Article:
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Afghanistan Hopeful About Replacing Opium Crops With Saffron


Afghan women sort saffron flowers in Herat, Afghanistan in November.

KANDAHAR, Afghanistan -- At a sprawling government agricultural research farm in the southern Afghan city of Kandahar, workers are now picking tiny purple flowers.

Officials in the region have hailed the experiment so far as a success. They hope that the fields of saffron will soon replace the bright red flowers of opium poppy, which partially fuels conflict in the region.

Noor Mohammad Ahmadi, a researcher at Kokran Agricultural Research Farm, says the region’s climate is ideal for resilient saffron crops, which can withstand temperatures ranging from minus 18 to 40 degrees Celsius (minus 0.4 to 104 Fahrenheit).

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“The soil in Kandahar is fertile because it is river soil, which suits saffron,” Ahmadi told Radio Free Afghanistan. “In addition, the saffron crop fits well into the crop cycles here because it only requires water when other crops such as wheat, pomegranates, and grapes don’t need it.”

As the world’s most expensive spice, saffron has already proved a lucrative crop for Afghan farmers in the western Afghan province of Herat, where fertile soil, mild winters, and dry summers have favored the crop.

For more than a decade, Kabul and international donors have helped Afghan farmers switch to saffron to stop their dependence on cultivating opium poppies, which were considered the best cash crop in impoverished Afghanistan. Saffron cultivation has turned out to be a boon for rural women, who play a major role in harvesting its flowers.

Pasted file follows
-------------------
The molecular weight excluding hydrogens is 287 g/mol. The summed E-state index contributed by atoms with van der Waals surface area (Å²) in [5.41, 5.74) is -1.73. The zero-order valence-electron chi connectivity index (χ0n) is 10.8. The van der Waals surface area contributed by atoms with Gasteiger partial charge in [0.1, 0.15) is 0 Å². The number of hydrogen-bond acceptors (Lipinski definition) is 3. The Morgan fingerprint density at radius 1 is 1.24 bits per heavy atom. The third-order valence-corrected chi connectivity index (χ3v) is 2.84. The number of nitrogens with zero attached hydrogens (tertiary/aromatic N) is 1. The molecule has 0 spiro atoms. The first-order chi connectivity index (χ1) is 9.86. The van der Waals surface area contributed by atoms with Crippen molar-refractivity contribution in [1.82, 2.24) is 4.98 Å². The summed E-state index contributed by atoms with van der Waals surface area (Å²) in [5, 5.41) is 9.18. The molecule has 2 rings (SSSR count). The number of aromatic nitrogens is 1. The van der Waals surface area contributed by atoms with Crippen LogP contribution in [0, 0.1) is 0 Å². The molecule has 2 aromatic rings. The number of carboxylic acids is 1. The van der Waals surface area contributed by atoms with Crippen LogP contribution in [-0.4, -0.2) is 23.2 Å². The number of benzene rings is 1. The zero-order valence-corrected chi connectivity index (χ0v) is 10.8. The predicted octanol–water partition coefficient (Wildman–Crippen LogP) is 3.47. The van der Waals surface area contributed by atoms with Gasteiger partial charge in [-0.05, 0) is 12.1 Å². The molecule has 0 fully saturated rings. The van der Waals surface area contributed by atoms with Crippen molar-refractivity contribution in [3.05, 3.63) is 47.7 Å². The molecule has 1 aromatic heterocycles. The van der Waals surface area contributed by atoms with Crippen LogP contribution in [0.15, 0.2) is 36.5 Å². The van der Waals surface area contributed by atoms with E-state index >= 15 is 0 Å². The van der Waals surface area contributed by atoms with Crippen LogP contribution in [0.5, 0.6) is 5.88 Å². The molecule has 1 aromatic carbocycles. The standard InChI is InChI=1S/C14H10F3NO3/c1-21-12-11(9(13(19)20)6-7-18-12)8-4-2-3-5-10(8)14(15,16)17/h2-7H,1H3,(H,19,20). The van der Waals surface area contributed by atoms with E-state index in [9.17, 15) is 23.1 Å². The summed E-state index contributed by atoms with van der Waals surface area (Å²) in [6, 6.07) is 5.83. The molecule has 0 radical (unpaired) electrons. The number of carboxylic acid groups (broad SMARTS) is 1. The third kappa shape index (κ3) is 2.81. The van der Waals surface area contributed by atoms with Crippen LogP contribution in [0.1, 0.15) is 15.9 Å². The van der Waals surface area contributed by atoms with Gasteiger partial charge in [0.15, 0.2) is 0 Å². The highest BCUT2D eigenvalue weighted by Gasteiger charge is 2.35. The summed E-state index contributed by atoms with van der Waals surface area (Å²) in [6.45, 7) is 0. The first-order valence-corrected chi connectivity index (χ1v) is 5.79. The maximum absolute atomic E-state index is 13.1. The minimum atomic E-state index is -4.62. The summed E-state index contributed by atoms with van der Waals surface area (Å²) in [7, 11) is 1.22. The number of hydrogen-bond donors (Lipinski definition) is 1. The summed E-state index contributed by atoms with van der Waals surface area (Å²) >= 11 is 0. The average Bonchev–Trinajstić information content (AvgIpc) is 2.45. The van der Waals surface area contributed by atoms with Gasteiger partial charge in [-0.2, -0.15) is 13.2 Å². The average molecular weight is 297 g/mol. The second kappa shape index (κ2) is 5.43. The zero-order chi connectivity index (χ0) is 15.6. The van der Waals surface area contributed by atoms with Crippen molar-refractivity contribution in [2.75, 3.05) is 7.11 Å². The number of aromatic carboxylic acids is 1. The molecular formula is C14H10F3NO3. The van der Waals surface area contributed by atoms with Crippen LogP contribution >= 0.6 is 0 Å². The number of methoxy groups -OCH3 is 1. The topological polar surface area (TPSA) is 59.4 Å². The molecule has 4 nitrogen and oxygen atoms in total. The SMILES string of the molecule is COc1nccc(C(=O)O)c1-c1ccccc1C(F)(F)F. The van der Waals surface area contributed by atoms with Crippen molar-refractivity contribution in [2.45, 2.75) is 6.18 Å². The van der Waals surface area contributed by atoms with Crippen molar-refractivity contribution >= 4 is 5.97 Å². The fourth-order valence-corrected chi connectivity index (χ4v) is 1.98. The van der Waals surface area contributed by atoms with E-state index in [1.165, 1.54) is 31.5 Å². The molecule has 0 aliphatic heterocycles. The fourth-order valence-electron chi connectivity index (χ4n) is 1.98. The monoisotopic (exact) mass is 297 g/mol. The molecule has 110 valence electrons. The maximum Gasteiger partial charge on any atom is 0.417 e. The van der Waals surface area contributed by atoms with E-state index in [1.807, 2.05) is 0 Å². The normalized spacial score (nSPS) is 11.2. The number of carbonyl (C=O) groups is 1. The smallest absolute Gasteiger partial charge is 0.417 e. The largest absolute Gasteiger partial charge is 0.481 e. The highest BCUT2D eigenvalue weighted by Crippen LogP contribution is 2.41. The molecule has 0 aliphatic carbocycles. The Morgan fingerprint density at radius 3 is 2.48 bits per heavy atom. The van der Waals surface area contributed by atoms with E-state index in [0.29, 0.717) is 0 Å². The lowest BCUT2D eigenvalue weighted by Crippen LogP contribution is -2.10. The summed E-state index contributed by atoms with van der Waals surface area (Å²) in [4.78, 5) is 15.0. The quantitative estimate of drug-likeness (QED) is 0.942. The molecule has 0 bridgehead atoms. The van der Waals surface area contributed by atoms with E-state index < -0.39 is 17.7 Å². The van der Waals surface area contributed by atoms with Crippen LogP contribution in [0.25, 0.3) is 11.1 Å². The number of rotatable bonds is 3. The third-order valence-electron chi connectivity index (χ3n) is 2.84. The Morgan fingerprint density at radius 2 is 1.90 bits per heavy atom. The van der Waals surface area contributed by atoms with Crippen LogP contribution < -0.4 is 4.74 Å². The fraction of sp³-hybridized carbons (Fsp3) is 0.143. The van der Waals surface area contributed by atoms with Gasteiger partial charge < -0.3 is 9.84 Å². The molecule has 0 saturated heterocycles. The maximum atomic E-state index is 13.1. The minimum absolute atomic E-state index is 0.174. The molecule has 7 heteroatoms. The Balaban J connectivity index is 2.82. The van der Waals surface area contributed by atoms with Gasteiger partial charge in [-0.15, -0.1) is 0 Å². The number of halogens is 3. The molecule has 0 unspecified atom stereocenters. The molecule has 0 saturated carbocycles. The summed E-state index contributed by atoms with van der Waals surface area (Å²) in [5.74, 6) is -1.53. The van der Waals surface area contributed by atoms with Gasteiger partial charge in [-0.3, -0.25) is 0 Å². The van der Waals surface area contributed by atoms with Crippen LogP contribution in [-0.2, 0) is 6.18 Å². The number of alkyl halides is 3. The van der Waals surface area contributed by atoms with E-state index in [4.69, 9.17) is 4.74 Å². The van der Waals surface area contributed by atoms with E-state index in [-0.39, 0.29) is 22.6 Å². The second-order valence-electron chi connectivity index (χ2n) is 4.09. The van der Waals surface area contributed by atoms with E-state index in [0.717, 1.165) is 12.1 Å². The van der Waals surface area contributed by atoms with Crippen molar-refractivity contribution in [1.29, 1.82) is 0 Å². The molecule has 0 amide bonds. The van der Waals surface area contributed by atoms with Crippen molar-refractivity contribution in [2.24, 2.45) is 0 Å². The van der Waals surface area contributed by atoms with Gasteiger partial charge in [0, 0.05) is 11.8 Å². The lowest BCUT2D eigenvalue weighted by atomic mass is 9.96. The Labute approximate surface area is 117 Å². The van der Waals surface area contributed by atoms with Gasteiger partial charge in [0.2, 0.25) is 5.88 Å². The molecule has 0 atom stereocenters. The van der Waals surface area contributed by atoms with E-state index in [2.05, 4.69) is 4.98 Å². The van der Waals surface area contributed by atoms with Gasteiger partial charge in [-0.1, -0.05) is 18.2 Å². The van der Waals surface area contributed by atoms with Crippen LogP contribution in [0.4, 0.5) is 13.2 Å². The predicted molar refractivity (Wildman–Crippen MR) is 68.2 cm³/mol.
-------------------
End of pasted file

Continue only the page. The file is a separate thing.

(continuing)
Sayed Hafizullah Saeedi, director of the Agricultural Ministry in Kandahar, says they are hopeful that saffron will swiftly replace opium poppies in the predominantly rural agricultural region.

“The environmental and climatic conditions for saffron are ideal in Kandahar, and our experiments over the past three years show that it is capable of replacing opium poppies,” he told Radio Free Afghanistan. “Luckily saffron needs little water, which is why many farmers in the region are asking us to help them adopt it.”

According to the Agriculture Ministry, Afghan farmers cultivated some 13 metric tons of saffron this year, which is a sizeable increase over last year’s harvest of 10 metric tons. Officials hope saffron will help Afghanistan to become a major global producer of the crop, which would help in ditching its status as the leading global producer of illicit opium.

Saffron, which sells for up to $1,500 per kilogram on Western markets, is a spice used in traditional medicines and various cuisines. It is also used in the production of perfumes.

Abubakar Siddique wrote this story based on Mohammad Sadiq Rashtinai’s reporting from Kandahar, Afghanistan.

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